Planning the Server Farm Topology

Technical people are responsible for figuring out your server farm topology. Only in rare circumstances is SharePoint deployed to a single server. In most cases, SharePoint requires at least two servers.

Planning the server farm topology requires tasks such as these:

  • Matching the topology to the project’s requirements.
  • Determining the requirements for capacity, performance, and availability.
  • Deciding how many servers are required of each kind of server role.
  • Figuring out how the servers are configured within the existing network topology to prevent unauthorized access.
  • Providing access to authorized and anonymous third parties as required by the project.
  • Determining strategies for upgrading and migrating content from previous versions of SharePoint and other server applications.
  • Identifying requirements for multilingual sites.
  • Provisioning databases for use by the server farm.
  • Making sure you have the proper licensing to match requirements.
  • Creating a backup and restore strategy.
  • Creating an ongoing administration plan.

Technical folks are also responsible for planning for the deployment of the server farm. This requires coordination with other planners to ensure that the deployment occurs in accordance with requirements.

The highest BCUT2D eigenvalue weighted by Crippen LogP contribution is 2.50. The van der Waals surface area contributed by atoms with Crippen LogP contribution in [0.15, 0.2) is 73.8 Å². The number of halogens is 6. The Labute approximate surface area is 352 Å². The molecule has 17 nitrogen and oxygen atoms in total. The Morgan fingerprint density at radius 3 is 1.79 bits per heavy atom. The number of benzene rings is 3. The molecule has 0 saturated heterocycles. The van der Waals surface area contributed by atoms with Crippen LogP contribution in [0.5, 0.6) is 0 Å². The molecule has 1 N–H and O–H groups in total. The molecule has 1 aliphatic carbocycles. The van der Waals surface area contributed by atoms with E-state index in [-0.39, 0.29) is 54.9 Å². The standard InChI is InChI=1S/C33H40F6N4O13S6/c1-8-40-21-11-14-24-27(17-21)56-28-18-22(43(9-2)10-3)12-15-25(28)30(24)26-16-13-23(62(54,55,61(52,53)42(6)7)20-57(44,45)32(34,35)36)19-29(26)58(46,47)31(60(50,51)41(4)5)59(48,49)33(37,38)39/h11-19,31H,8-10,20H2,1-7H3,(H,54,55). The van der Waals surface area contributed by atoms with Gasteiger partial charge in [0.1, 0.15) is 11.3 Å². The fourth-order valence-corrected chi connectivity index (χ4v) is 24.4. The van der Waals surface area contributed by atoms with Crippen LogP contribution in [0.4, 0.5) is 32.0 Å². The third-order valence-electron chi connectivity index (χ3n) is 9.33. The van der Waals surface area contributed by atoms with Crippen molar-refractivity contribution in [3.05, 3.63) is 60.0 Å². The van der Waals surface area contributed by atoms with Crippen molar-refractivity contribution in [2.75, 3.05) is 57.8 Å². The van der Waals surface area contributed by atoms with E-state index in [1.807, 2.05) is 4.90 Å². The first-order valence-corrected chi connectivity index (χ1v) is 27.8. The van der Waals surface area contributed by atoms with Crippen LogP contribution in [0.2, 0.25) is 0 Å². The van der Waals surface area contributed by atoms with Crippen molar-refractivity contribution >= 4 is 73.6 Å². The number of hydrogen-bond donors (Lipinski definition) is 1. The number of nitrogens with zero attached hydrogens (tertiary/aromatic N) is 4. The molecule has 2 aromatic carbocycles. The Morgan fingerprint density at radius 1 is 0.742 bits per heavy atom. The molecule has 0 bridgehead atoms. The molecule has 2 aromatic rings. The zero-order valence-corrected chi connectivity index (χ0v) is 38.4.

If you don’t have the internal staff to complete this phase of planning, don’t worry. You have two options:

  • Hiring consultants: You can hire a third party to come in and take care of the technical stuff for you. Depending on the size and complexity of your project, it could take as little as a day to get you up and running. This option works best for companies who already have an existing IT infrastructure but don’t have the time or the skill set to bring up a server farm.
  • Hosting: If you don’t have the internal staff to support a SharePoint farm, hosting may be a good alternative. With a hosted solution, a third party allows you to access SharePoint on their servers. Hosting is a great way to get up and running with SharePoint in a very short period of time and for the lowest amount of up-front cash outlay.

Several kinds of hosting options are available. You can find companies who host only WSS and those who also host MOSS 2007. You must decide whether you want to use a shared server or a dedicated server.

With a shared server, your SharePoint installation lives alongside other people’s SharePoint sites on the same server. For the highest amount of security and availability, you can use a dedicated server that only your company accesses.

Obviously, a shared solution is less costly than a dedicated solution. If you go with a dedicated server, most companies let you bring the server in-house whenever you get ready.